My studio has been in desperate need of an inspiration board for quite a while now. I have been tacking up a few things here and there. Sadly, though, most things have been piling up. My cheapness has kept me from investing in a fancy (because I can’t bear to have some plain ugly brown thing hanging on the wall, even if I am going to cover it with pretty things) cork/white board. This week, I finally got the kick in the butt that I needed though.
The oh-so-talented Deirdre of DKM Art & Illustrations has been working on a little something for me and this week she sent me some pictures of it. She calls it a doodle, but I call it completely.freaking.gorgeous (and certainly not something to be tossed on the ever-growing pile in my studio to languish). So, when I was rummaging around in my basement looking for something (I have no idea what now, but I certainly didn’t find it) and found a dog-hair covered cork board hiding amongst the rest of the random basement junk, I knew it was time to get to work.
For anyone who is interested in how to fancy up an old cork board, read on…
Step One: Rescue grungy, dog-hairy cork board from the confines of the equally grungy, dog-hairy basement.
Step Two: Work diligently to remove any and all grunge and dog hair.
Step Three: Start rolling white paint onto cork.
Step Four: Realize two very important things: a) cork is a pain-in-the-arse to paint because it’s like a freaking sponge and sucks up massive amounts of paint and b) no matter how hard one tries, it is impossible to remove all the dog hair off of anything.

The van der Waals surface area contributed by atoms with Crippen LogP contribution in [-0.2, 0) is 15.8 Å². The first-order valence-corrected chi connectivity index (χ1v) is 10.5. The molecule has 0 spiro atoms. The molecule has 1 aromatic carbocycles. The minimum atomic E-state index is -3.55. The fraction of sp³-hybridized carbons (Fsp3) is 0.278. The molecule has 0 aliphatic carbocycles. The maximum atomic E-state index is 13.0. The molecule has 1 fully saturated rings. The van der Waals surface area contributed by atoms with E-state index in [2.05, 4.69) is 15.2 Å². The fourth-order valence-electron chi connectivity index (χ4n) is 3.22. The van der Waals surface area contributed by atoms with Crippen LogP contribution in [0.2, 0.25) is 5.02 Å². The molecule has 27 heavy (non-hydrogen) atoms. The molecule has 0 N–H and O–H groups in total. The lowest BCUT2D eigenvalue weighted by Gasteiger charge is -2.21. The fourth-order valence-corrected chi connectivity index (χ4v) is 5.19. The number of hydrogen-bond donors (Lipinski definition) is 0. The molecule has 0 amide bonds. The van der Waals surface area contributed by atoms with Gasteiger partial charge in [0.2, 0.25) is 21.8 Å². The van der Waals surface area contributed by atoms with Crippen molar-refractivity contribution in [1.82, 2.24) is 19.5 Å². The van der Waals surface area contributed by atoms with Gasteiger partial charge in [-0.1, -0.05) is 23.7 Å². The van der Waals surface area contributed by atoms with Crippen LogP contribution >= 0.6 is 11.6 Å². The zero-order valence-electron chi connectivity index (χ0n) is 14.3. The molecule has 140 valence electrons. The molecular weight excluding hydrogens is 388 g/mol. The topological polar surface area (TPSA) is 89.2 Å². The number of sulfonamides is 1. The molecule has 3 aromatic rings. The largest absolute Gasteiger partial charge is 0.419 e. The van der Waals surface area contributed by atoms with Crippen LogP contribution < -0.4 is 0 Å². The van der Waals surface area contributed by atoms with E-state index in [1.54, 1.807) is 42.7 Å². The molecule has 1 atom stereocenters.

Step Four: Grumble and curse while continuing to alternate painting and picking dog hair out of wet paint.
Step Five: Dig through collection of patterned paper you’ve been
hoarding keeping for just such a project until you find the perfect design.
Step Six: Bust out the Mod Podge and slather up the frame of the cork board so the paper will stick.
Step Seven: Tuck paper edge between frame and cork and then carefully, fold paper over the wet Mod Podged frame, pressing firmly to help the paper adhere. Continue in this manner until the whole frame (minus the corners) is covered. You can also staple the paper onto the back of the frame for extra stickability.
Step Eight: Finagle something to cover the corners (I can’t explain how I did this, but it bordered on advanced origami, heh).
Step Nine: Embellish! Or don’t, whatever.
Step Ten: Get out your hammer, nails, and level and hang your board.
Step Eleven: Realize that the walls in your old house are completely freaking wonky and there is NO WAY to hang anything level without putting at least half a dozen holes in the wall.
Step Twelve: Put about half a dozen holes in the wall.
Step Thirteen: Sit back and admire your inspiration board (while trying desperately to ignore all the stupid holes in the wall).
Note: I found three square pieces of cork lingering in my studio. So, I painted and embellished them to match.